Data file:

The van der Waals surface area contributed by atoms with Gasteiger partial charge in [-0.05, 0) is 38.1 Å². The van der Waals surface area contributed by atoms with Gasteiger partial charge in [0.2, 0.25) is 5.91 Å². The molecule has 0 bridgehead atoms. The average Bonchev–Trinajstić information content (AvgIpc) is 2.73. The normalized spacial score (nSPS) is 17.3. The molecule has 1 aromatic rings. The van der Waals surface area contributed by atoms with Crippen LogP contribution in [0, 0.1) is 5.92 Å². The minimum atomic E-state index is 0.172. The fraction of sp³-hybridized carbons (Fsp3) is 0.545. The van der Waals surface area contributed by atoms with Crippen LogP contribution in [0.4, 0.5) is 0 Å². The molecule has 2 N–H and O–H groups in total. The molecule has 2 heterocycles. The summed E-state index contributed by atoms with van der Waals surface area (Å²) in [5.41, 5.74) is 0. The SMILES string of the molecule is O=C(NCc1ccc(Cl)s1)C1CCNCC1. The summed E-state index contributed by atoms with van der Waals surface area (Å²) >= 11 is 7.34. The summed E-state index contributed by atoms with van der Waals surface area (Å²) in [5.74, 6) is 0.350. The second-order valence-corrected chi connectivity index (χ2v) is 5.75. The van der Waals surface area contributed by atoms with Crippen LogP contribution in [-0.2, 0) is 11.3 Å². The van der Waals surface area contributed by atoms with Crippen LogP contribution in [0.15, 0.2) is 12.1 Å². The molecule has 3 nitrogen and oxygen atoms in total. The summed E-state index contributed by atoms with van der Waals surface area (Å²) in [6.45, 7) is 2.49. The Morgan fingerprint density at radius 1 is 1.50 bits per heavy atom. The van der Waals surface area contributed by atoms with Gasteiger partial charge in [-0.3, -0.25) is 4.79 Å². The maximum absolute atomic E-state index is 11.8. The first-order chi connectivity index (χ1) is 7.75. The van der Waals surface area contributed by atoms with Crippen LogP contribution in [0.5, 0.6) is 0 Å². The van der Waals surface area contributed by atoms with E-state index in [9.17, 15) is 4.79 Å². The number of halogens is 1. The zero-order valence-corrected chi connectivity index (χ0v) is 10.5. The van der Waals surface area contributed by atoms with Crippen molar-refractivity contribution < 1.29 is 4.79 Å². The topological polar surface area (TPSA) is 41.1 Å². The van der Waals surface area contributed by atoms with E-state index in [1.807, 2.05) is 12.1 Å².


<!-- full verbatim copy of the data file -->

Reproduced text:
The van der Waals surface area contributed by atoms with Gasteiger partial charge in [-0.05, 0) is 38.1 Å². The van der Waals surface area contributed by atoms with Gasteiger partial charge in [0.2, 0.25) is 5.91 Å². The molecule has 0 bridgehead atoms. The average Bonchev–Trinajstić information content (AvgIpc) is 2.73. The normalized spacial score (nSPS) is 17.3. The molecule has 1 aromatic rings. The van der Waals surface area contributed by atoms with Crippen LogP contribution in [0, 0.1) is 5.92 Å². The minimum atomic E-state index is 0.172. The fraction of sp³-hybridized carbons (Fsp3) is 0.545. The van der Waals surface area contributed by atoms with Crippen LogP contribution in [0.4, 0.5) is 0 Å². The molecule has 2 N–H and O–H groups in total. The molecule has 2 heterocycles. The summed E-state index contributed by atoms with van der Waals surface area (Å²) in [5.41, 5.74) is 0. The SMILES string of the molecule is O=C(NCc1ccc(Cl)s1)C1CCNCC1. The summed E-state index contributed by atoms with van der Waals surface area (Å²) >= 11 is 7.34. The summed E-state index contributed by atoms with van der Waals surface area (Å²) in [5.74, 6) is 0.350. The second-order valence-corrected chi connectivity index (χ2v) is 5.75. The van der Waals surface area contributed by atoms with Crippen LogP contribution in [-0.2, 0) is 11.3 Å². The van der Waals surface area contributed by atoms with Crippen LogP contribution in [0.15, 0.2) is 12.1 Å². The molecule has 3 nitrogen and oxygen atoms in total. The summed E-state index contributed by atoms with van der Waals surface area (Å²) in [6.45, 7) is 2.49. The Morgan fingerprint density at radius 1 is 1.50 bits per heavy atom. The van der Waals surface area contributed by atoms with Gasteiger partial charge in [-0.3, -0.25) is 4.79 Å². The maximum absolute atomic E-state index is 11.8. The first-order chi connectivity index (χ1) is 7.75. The van der Waals surface area contributed by atoms with Crippen LogP contribution in [0.5, 0.6) is 0 Å². The van der Waals surface area contributed by atoms with E-state index in [9.17, 15) is 4.79 Å². The number of halogens is 1. The zero-order valence-corrected chi connectivity index (χ0v) is 10.5. The van der Waals surface area contributed by atoms with Crippen molar-refractivity contribution < 1.29 is 4.79 Å². The topological polar surface area (TPSA) is 41.1 Å². The van der Waals surface area contributed by atoms with E-state index in [1.807, 2.05) is 12.1 Å².